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GSX 2022: The Show Floor Survival Guide

Whether it’s your first or twentieth, participating in the GSX conference takes a great deal of planning, discipline, and execution. There are so many opportunities to visit with peers, meet new and old vendors, look for new technology, and enhance your industry knowledge that getting off on the wrong foot could derail your entire experience.

Below is a primer on how to effectively “hit the floor” and get the most out of your 2022 GSX experience.

Get Organized

Organize your trip by starting at least two weeks before the event. If you are properly registered, you should have received a handful—to a bucket full—of emails and post cards from vendors who want you to give them some of your valuable time.

Start a folder in your smart phone to store the emails you want and discard the others. Also, make a folder for mailed communications. I usually include that with my hotel, travel, and registration confirmation folder.

Study the GSX 2022 agenda/schedule and you will see many differences from previous years. First of all, the conference officially concludes after the Law Enforcement/Military Appreciation luncheon on Wednesday, instead of Thursday like in the pre-pandemic era. The U.S. Department of State Overseas Advisory Council (OSAC) has teamed up with ASIS to present a half-day session Wednesday afternoon, instead of its annual Washington, D.C. event in November. The OSAC session, called the Travel Safety and Security Forum, is open to all GSX attendees but advanced registration is required.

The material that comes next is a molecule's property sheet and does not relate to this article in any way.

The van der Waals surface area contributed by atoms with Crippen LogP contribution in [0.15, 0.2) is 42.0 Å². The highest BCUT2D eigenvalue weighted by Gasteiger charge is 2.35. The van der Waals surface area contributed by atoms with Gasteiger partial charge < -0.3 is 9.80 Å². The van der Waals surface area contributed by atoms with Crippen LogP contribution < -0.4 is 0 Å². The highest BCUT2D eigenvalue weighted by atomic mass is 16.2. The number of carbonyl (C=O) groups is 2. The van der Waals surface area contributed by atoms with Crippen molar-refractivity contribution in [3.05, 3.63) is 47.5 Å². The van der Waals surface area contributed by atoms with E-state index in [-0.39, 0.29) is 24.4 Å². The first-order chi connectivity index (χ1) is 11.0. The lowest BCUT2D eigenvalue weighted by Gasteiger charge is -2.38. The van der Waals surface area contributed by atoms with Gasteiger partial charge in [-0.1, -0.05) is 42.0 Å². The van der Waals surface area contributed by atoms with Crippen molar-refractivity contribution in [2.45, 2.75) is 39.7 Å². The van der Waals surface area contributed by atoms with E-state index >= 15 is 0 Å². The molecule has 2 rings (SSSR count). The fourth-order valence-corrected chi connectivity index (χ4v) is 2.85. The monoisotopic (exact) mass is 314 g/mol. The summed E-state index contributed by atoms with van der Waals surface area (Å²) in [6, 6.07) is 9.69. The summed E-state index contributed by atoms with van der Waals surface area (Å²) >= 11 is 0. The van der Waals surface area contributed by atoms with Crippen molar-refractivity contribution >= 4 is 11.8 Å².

Back to the schedule, make sure you have downloaded the GSX App to both your cellphone and iPad or tablet. The app gives you chances to view your schedule “at a glance.”  I have been able to save these downloads, including vendor information from previous conferences, for several years. Also, grab at least one copy of the physical Exhibitors Listing, with company information, contacts, etc. If you have room in your luggage, grab one or two for peers who could not attend.

As in the past, there will be several popular education sessions going on in the same time slot. Mark them as a priority, as well as a backup session in case there is not a seat or place along the wall to participate.

Optimize Your Time

Since the show floor time is only open 19.5 hours total, it is important to optimize your time. Stay focused. You will run into many acquaintances from the past and they will want to chat. Without being rude, exchange business cards or plan to meet after the show somewhere and move on.

When Howard Belfor and I had to tour the show floor on the first day while scouting vendors for our “Accolades” or “What’s New on the Floor” presentations, we were stopped by friends countless times. We just had to courteously excuse ourselves and plan to “circle back” later.

While you may be focused on a particular item, keep your eyes out for other vendors that you or your organization may be interested in. Sometimes you can listen-in on a demo or spiel to get information.

Be flexible—if you get invited to a demo or presentation that interests you—and go if works with your schedule. Take notes of products or talking points that interest you, so you have a reminder following the show to follow-up for more information. Ask a conference buddy to “hit the floor” with you. If your interests are similar, this can help keep you focused on the tasks at hand—and keep moving!